So I broke down clearly for you in three points exactly what Paul has been saying about inflation, all three points being exactly spot on. You ignored those points and restated your rhetorical question about a claim about instant hyper inflation that Paul does not make. If I recall correctly restating your conclusion while ignoring your interlocutor’s points is how you admit you are wrong. Where is the inflation? Three percent inflation with 8% unemployment with an accelerating rate of inflation and a decelerating rate of GDP growth is about the worst place for an economy to be in. It is exactly what Ron Paul has been talking about, and it has forced a hitherto very accommodating Fed to basically tell Obama, “sorry buddy no more sugar daddy!”

            Once again your response to the peer reviewed macroeconomic literature regarding the spending multiplier is to commit the logical fallacy of the appeal to authority which goes something like this: 1) As a microeconomic specialist, Paul Krugman won the Nobel Prize in Economics for empirically confirming that free trade is always more beneficial to an economy than trade protectionist measures, but he has never published any peer reviewed work in on macroeconomics in his life. 2) Krugman says he believes in Keynesian theory, and here is a short blog post where he says so. 3) Therefore: “I Dean Apostol declare that, though I reject Krugman’s views on trade, his opinion on macroeconomic policy is my rock solid evidence of the truth value of Keynesian theory!”

            In your link Krugman essentially admits there is no evidence, then follows with a few links that sound evidence-like unless you actually click on them. He says Keynes gives us a model. And it predicts the economy better than other models. He writes this for readers like you who will believe him just for saying so. He does not mention how poorly Keynesian models forecast. Keynesian models have trouble being accurate even when they look backward! Because they still have to assume a multiplier that gets pulled out of a hat and determines what happened. If the economy does not recover so well, the model says it would have been worse had there been no stimulus. If the economy recovers sharply the model says it could not have done this had there been no stimulus. For example of a forward looking model, the most important Keynesian model in question generated the following graph attached below. The Obama administration submitted this to congress. Everything is correct except the multiplier. Current work suggests it was 0.9 at best. We won’t know for sure for a while because the data for Valerey Ramey’s work lags by several years, but the econohipster blogosphere has it less than 1.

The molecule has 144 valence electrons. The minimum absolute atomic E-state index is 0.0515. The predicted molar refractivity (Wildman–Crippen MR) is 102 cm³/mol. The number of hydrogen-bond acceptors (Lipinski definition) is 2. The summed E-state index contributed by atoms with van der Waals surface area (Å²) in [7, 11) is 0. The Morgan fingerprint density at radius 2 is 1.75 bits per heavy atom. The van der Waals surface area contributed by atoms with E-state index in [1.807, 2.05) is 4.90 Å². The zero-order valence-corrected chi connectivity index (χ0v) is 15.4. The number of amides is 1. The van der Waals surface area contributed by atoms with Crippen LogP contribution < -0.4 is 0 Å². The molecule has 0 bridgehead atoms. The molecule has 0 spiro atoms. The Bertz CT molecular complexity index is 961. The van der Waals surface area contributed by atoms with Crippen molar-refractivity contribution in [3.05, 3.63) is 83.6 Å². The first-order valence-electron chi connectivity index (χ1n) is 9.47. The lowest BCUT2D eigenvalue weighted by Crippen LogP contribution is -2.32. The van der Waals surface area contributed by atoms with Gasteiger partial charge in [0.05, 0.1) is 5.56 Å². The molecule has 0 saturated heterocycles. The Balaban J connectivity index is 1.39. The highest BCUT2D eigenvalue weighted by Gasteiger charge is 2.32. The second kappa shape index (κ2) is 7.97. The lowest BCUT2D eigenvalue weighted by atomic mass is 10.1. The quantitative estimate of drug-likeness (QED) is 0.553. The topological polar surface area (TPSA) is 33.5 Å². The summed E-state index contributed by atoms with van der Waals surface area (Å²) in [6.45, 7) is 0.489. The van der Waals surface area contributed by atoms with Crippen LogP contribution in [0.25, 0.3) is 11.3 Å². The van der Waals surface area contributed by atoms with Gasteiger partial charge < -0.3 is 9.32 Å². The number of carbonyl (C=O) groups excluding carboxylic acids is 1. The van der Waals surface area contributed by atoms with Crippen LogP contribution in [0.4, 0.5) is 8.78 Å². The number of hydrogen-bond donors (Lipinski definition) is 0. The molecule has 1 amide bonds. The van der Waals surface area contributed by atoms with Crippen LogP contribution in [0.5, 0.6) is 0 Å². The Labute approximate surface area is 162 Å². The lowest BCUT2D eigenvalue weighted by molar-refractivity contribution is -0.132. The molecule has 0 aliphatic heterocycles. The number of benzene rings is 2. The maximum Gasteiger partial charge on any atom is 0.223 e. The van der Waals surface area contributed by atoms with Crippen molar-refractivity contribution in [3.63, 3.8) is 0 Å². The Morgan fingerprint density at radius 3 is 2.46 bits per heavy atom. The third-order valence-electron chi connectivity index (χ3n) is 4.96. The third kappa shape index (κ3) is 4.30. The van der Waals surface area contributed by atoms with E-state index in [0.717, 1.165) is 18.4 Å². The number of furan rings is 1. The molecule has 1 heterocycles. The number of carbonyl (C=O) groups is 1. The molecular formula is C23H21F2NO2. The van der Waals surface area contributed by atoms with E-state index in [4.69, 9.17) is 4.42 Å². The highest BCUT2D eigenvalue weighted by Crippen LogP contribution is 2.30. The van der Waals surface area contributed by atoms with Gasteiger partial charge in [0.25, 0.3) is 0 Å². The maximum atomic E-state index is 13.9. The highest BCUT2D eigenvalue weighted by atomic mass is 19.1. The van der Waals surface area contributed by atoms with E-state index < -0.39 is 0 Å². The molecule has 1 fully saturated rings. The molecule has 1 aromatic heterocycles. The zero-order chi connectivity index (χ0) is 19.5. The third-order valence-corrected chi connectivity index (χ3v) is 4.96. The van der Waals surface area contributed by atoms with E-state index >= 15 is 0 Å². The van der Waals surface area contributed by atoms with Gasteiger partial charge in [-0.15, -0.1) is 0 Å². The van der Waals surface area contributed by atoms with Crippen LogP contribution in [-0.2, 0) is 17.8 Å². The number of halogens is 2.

Krugman also intentionally leaves out the greatest flaw in Keynesian theory that caused it to be jettisoned decades ago. Under Keynes’ model stagflation is IMPOSSIBLE. It is impossible for Keynes’ theory to be true and stagflation to exist. Its inability to account for our present 3% inflation rate and 8% unemployment should cause any non-ideologue to move on to models that actually work. 

            You do indeed need to get lost in the issue of spending multipliers. If the multiplier is 1, all fiscal policy does is divert the same amount of economic activity that would otherwise have occurred from one place to another. It is often less than one due to both transaction costs and the way economic activity is diverted from more productive areas to less productive areas of the economy, so whether or not there is a paradox of thrift, government spending cannot do anything about it. When the multiplier is less than one, policymakers have inflicted more pain on working people than doing nothing would otherwise have entailed. 

            Hayek has a better model for understanding the paradox of thrift. If a natural rate of interest is determined by the savings rate, there will be an equilibrium between demand for goods in the present vs. demand for goods in the future. The disconnect between savings and output occurs when a low savings rate economy is not matched by higher interest rates.

            Krugman is likely aware of all the literature out there on the asymmetry between the economic contraction from raising taxes which are huge, compared to cutting spending which can be nil. When he claims that the “anti-stimulus” of austerity is bad therefore stimulus must be good, he engages in a great deal of equivocation, showing a chart that aggregates the many cases of increased taxes. He could just as easily have showed the different outcome in states like Estonia that simply cut spending. The best form of austerity is to never engage in profligacy to begin with. To me that makes Switzerland and Singapore the best examples of austerity. This is important because the kind of austerity we are seeing in southern Europe is not a choice, it’s what happens when no one will lend you money at rates you can afford. In 1990 Japan had no national debt. Two decades of aggressive stimulus where they have repaved every road many times, built countless bridges to nowhere, and hooked every rural hamlet up with broadband but their economy did not grow the way Keynes said it would but now they find themselves with a debt to GDP ratio of more than 200%. Every time fiscal stimulus does not work, there is always a faith based ideologue out there to say “well if only you had spent more!” The problem is that this just puts countries into deeper debt faster with little evidence it will work so that eventually austerity gets imposed on them sooner. When accelerated spending still does not grow the economy, the Keynesian will still claim it would have worked if only you had spent more.